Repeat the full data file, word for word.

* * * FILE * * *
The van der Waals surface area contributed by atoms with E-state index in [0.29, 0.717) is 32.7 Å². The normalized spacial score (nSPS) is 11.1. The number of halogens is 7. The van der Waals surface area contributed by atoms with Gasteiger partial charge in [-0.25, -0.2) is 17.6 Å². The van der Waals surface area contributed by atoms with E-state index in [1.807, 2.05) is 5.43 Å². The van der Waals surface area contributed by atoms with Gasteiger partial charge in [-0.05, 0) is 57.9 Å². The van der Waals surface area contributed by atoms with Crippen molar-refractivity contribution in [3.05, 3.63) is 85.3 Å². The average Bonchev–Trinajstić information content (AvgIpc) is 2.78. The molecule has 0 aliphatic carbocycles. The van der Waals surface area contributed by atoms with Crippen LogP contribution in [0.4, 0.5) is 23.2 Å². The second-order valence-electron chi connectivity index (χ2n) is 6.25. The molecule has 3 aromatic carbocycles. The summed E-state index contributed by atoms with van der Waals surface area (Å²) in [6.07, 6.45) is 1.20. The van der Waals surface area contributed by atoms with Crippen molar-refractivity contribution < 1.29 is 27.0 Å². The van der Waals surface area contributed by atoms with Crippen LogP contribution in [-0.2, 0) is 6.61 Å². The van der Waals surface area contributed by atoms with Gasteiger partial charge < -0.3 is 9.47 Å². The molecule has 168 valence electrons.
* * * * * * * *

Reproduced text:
The van der Waals surface area contributed by atoms with E-state index in [0.29, 0.717) is 32.7 Å². The normalized spacial score (nSPS) is 11.1. The number of halogens is 7. The van der Waals surface area contributed by atoms with Gasteiger partial charge in [-0.25, -0.2) is 17.6 Å². The van der Waals surface area contributed by atoms with E-state index in [1.807, 2.05) is 5.43 Å². The van der Waals surface area contributed by atoms with Gasteiger partial charge in [-0.05, 0) is 57.9 Å². The van der Waals surface area contributed by atoms with Crippen molar-refractivity contribution in [3.05, 3.63) is 85.3 Å². The average Bonchev–Trinajstić information content (AvgIpc) is 2.78. The molecule has 0 aliphatic carbocycles. The van der Waals surface area contributed by atoms with Crippen LogP contribution in [0.4, 0.5) is 23.2 Å². The second-order valence-electron chi connectivity index (χ2n) is 6.25. The molecule has 3 aromatic carbocycles. The summed E-state index contributed by atoms with van der Waals surface area (Å²) in [6.07, 6.45) is 1.20. The van der Waals surface area contributed by atoms with Crippen molar-refractivity contribution < 1.29 is 27.0 Å². The van der Waals surface area contributed by atoms with Crippen LogP contribution in [-0.2, 0) is 6.61 Å². The van der Waals surface area contributed by atoms with Gasteiger partial charge < -0.3 is 9.47 Å². The molecule has 168 valence electrons.